Maybe now something will, after so many people have made note of the problem, but the way things were going it didn't look promising
 
glS
4:14 PM
@user1271772 things don't have to happen now. Questions on SE sometimes get good answers after years of standing there, and that is fine.
but I have to say, I have the feeling that the some of the answers are downvoting each other. I understand the temptation, as no one wants to be the most downvoted one, but still it's not ideal.
 
4:26 PM
0
Q: Over-zealous editing by Blue (Part IV)

user1271772Please read Part III first. Here's another example: My answer quoted the question, but then part of the question that was quoted got changed, which affects my answer. In this case the change to the question wasn't absolutely obligatory, and at the very least there was no discussion about it befor...

 
This is getting beyond ridiculous now :P
 
@Blue @user1271772 the mods are figuring out how to deal with this whole situation. Please refrain from commenting about it, or flagging about it, or angering each other, or making new posts, or anything related to this, until we figure out what to do. Thanks.
(You can continue to do other stuff, just don't do anything related to this. Please.)
 
@heather Okay, noted
 
@Blue thanks.
we'd like to get this cleaned up without anything else starting.
 
Well.
I thought I'd just ask a simple, beginner question about a term I'd seen thrown around. Didn't expect everything to blow up.
 
4:41 PM
@Mithrandir It's not your fault. We don't yet have any agreed-upon policies to deal with such questions, that's all. Anyhow, as I had mentioned yesterday, I'd like to see a more focused question, from you.
 
@Mithrandir definitely not your fault, especially this more recent issue. As for the too broad thing - nothing's blown up yet there =P
I think your question is fine; we'll see what the community thinks in the review queues.
 
@Mithrandir I'm glad the question is asked. It might be too broad, might not be (it's not up to me to decide). It'll maybe cause a discussion in meta about this, which could be a good thing
 
^
 
@ArtOfCode What brings you here?
Was there a flag?
 
nothing at all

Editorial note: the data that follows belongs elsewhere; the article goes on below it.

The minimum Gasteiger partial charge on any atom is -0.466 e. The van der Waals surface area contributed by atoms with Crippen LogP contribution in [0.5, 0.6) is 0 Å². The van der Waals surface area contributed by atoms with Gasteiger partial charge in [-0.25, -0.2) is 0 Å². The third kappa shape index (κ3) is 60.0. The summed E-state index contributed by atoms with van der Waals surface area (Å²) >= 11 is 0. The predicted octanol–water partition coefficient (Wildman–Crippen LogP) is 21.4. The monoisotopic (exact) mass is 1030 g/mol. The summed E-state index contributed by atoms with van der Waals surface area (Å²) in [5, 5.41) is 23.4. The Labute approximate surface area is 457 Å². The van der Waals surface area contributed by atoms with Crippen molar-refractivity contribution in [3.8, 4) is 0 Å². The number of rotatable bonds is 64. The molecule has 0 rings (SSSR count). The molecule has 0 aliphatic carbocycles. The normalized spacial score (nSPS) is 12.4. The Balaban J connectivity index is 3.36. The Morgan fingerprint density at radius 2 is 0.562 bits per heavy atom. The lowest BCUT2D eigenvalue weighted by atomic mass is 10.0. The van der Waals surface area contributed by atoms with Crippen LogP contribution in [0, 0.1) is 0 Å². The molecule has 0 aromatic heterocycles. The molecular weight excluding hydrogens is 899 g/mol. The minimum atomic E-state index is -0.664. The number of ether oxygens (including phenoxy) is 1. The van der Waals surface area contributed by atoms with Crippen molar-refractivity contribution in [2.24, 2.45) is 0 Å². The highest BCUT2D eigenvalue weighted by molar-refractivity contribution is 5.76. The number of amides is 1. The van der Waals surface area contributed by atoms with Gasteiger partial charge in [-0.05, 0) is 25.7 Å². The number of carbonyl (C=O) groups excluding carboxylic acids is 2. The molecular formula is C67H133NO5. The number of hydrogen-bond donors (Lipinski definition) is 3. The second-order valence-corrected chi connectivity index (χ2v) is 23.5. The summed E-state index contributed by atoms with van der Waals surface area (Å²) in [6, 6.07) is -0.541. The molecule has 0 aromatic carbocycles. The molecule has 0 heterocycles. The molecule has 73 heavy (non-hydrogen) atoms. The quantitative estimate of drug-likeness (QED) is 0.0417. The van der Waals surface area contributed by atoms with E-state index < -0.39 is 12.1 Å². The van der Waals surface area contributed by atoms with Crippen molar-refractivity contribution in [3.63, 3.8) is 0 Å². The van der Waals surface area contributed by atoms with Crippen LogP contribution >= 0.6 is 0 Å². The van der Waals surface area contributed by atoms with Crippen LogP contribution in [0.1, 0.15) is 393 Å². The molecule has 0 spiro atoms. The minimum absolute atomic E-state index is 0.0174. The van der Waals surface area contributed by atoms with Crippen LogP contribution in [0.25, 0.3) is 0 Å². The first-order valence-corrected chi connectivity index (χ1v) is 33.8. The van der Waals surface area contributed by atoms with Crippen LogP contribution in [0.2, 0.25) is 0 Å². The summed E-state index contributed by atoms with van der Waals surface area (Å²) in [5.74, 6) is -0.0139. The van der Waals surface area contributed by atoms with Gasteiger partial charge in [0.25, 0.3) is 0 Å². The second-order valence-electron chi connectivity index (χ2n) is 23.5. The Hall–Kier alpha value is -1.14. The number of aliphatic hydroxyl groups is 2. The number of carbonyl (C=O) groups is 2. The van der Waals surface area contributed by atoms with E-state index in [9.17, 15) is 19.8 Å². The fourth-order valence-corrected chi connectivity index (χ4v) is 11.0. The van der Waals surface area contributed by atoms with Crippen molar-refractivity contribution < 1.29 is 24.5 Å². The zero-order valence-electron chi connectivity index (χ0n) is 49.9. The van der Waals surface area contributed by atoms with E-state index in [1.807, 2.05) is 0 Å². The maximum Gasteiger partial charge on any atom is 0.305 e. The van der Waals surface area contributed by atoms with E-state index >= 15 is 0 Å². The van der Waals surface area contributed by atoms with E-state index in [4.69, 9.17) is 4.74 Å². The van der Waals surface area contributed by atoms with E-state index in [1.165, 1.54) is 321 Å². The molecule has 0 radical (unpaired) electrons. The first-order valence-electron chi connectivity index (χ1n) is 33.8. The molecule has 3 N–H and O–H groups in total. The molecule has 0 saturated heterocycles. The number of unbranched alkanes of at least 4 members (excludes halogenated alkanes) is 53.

4:50 PM
Ah, cool then ;)
 
just a completely and wholly random visit unconnected to any recent event, flag, or message
 
It gets a bit dramatic whenever we have mods from other sites coming in :P
@ArtOfCode Good to know!
 
5:11 PM
I notice now after Mithrandir's rollback that I made a mistake with "over-zealous editing by Blue Part IV". I am trying to delete the question but can't figure out how. Is the delete button gone because it's locked? Sorry Blue about the 4th one, but parts I, II, and III are still very valid in my opinion.
 
Right - when it's locked, you can't delete it.
 
@user1271772 OK, I've unlocked part IV
 
Also, @user1271772, a bit of advice from my travels around the network: Don't word the question like "This user did a bad thing"; instead, ask "was the action taken in this case the correct thing to do?". When phrased the latter way, it's a.) not calling out a specific user in public, which is very heavily discouraged b.) more likely to result in a productive conversation than something that comes across as an accusation.
Accusations don't go over very well, but a polite discussion is the right way to go about it.
 
Mithrandir: Have you read my Part III from beginning to end?
 
where is part 2? I can’t seem to find it
 
5:20 PM
@JamesWootton I believe this is part II
While this was, in effect, part I
 
I actually haven't read them, because I was totally disinclined to after reading the accusatory titles.
 
A tad unrelated: There is an old saying along the lines of "If you want someone to agree with you, first try to be sympathetic with their viewpoint and then gradually try to change them with reason". It's a well know psychological trick. I think D Carnegie's popular book covers it well.
As a matter of fact, humans don't respond well to accusations and immediately become defensive.
 
Blue: What do you mean it's a "tad unrelated", you are clearly doing what Heather told you NOT to do.

Mithrandir: I think you should read my Part III from beginning to end, it's the least you can do after calling me out the way you've done.